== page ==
How to Prevent Cyber Attacks
How to Prevent Cyber Attacks
What can you do to prevent a cyber attack?
It’s more important now than ever before to have preventative measures in place to improve cyber security to protect you and your business from cyber threats such as loss of sensitive data and phishing attacks.
The divide between work and our personal lives is becoming increasingly blurred, especially in current times as we adapt to a new routine of hybrid working, making it key to ensure cyber security practices are adhered to.
This is why we’re taking part in Cybersecurity Awareness Month to spread awareness of cyber security threats and preventative measures that you can take. Whether staff are operating from the office, on-site with a customer, or working from home – Cyber security should be at the forefront of everyone’s minds as you connect and collborate online daily.
Cyber Attack Prevention Tools – Start with the basics
It’s every individual’s responsibility to ensure they understand the cyber risks to not only their personal information, systems and devices, but also the risks to their business as well.
There are many cyber attack prevention tools you can utilise to enhance your cyber security, both at work and at home. It’s important to know how to prevent cyber attacks on businesses as well as individuals, so below we have highlighted 8 simple steps you can action now:
Create Unique Passwords
When it comes to passphrases, the length of the password is more important than the complexity. A strong password is at least 12 characters long. That being said, it is still key to use a mix of characters (upper and lower-case), numbers, and symbols.
We know it can be hard to remember multiple passwords, but you need to refrain from using the same password for multiple accounts. If a hacker manages to get your login details for one account, then they have access to everything if you’ve used the same password.
There are password management tools available that help with this and is worth taking a look at if you struggle to remember multiple passwords.
2-Factor Authentication (2FA)
Having a strong password isn’t the only thing you should be doing. Most places you sign up for allow for 2-factor authentication. This is when you log in with your password, it will prompt you to verify your identity elsewhere with biometrics, security keys, or a unique one-time passcode through an app. Where offered always use 2-factor authentication.
A very common method of 2-factor authentication is by using an application on your smartphone, this application is linked and authenticated with your accounts which support 2-factor authentication and will generate a unique number for a limited time that you will be prompted to enter to prove that it is you attempting to access your account.
Share with Care
Think about what you post about yourself and others online. Consider what the post reveals, who might see it, and how it might affect others.
For example, it is common to see posts on social media platforms like Facebook prompting people to comment with their first pet’s name, or their mother’s maiden name, or something else that’s seemingly a bit of harmless fun. However, these are common security questions, and commenting your answers is helping hackers get access to your accounts.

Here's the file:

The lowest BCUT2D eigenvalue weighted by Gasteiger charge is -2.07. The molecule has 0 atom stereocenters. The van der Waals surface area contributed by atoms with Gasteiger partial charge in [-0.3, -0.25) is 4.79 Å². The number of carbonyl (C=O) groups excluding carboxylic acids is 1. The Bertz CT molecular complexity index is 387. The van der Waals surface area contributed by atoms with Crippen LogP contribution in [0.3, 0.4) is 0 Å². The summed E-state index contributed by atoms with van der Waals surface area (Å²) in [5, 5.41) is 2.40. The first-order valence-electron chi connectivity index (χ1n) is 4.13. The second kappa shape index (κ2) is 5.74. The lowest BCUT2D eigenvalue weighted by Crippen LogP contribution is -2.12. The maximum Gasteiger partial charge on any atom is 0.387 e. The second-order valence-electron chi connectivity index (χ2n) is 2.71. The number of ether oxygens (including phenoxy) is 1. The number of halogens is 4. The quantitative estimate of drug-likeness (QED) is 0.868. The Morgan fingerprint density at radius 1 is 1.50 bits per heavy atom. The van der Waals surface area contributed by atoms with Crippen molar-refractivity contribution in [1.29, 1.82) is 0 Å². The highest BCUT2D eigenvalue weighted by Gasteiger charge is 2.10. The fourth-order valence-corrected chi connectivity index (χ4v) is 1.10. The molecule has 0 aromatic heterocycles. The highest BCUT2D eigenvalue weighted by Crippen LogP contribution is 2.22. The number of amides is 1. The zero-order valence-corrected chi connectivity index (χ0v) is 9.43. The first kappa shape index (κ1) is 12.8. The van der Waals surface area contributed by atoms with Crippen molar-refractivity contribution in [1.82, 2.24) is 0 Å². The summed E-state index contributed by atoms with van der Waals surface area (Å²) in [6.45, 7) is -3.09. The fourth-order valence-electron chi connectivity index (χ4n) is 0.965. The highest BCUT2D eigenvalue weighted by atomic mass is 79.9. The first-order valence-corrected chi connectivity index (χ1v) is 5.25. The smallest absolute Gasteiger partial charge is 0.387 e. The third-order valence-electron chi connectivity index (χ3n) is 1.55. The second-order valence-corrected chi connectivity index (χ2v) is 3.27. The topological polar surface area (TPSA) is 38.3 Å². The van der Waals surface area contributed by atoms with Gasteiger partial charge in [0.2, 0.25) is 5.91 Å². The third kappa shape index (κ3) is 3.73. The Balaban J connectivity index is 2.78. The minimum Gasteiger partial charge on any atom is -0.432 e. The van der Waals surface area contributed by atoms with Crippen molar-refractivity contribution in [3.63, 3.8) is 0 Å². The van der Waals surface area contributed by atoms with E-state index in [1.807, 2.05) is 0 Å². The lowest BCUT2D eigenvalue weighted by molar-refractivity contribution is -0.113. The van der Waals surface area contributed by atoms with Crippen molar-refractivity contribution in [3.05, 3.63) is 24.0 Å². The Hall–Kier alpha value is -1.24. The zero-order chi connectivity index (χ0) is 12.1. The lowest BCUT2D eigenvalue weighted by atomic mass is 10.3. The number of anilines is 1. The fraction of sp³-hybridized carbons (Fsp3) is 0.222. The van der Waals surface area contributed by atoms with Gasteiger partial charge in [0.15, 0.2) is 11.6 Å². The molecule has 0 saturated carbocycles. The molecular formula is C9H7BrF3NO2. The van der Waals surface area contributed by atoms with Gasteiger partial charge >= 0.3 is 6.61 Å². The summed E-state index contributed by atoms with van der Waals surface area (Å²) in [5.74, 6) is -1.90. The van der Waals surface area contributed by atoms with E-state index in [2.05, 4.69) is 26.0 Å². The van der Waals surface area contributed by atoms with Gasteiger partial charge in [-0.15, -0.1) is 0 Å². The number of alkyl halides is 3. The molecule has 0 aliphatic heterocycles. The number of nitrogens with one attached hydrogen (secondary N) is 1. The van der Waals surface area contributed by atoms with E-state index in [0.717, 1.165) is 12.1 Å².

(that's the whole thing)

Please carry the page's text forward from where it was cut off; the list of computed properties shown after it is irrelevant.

It’s also important to consider the longevity of content online, it’s not always gone even if you delete it. It’s best to be sure before you post.
Keep a Clean Machine
Keep all software on internet-connected devices, such as personal smartphones, laptops and tablets up to date to reduce the risk of infection from ransomware attacks and malware. We recommend configuring devices to automatically update or notify you when new updates are available.
Back It Up
Protect your valuable work, music, photos, and other digital information by making an electronic copy and storing it safely. Remember the 3-2-1 rule: Keep at least 3 copies of your data, with 2 backup copies on different media storage, 1 of which is located offsite.
That way, if the worst happens, you haven’t necessarily lost everything.
When in Doubt, Throw it Out
Links in emails, texts, online advertising, social media posts, and messages are the easiest way for cyber criminals to get your sensitive information. Be wary of clicking or downloading anything that comes from a stranger or that you weren’t expecting. Bin it and report it where possible.
If you ever get a text from a company that you weren’t expecting, double-check before clicking anything. With emails you can click to see the senders email address, a quick check can quickly show you that it’s a fake account.
Own Your Online Presence
Every time you sign up for a new account, download a new app, or get a new device, make sure you configure the privacy and security settings to your comfort level for information sharing. It’s also important to regularly check these settings to ensure they’re still to your liking.
Get savvy with WiFi Hotspots
Public wireless networks and hotspots are not secure and therefore should not be trusted. Anyone could potentially see what you are doing on your laptop or smartphone while you are connected to them. Limit what you do on public WiFi, and avoid logging in to key accounts like emails or financial services. Consider using a virtual private network (VPN) or a personal/mobile hotspot if you need a more secure connection.